CosBeauty is the #BeautyAddict's guide to lifestyle, health and beauty in Australia.
In this issue:
- The Breast Report - your guide to augmentation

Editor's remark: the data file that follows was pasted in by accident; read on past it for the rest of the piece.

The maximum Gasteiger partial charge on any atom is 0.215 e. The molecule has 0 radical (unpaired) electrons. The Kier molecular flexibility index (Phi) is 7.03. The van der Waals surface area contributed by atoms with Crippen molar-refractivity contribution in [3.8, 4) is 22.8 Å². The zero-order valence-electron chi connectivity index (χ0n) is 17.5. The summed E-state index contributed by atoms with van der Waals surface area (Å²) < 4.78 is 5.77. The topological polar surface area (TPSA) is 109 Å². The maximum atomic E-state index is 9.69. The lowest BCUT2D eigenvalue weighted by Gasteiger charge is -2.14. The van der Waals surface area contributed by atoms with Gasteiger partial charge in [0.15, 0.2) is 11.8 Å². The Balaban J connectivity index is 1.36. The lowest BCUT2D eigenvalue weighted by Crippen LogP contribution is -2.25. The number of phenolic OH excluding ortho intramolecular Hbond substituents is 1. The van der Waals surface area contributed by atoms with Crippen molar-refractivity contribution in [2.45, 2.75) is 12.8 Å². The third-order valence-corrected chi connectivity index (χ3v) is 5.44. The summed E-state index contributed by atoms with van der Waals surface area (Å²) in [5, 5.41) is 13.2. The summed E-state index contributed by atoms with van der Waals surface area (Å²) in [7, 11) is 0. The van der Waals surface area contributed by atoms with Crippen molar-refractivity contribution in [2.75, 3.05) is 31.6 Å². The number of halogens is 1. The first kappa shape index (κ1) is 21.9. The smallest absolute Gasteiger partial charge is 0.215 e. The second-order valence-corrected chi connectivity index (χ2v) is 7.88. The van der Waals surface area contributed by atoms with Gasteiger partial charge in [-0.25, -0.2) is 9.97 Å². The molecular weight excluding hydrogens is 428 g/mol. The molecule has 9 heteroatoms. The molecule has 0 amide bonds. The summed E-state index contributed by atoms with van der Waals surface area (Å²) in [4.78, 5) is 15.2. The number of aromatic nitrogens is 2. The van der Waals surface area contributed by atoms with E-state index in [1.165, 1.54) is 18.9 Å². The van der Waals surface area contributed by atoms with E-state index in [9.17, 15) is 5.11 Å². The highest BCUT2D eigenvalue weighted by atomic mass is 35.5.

- Put an end to bad hair days
- 24 hour makeup, products that last
- Sex appeal - do you have it?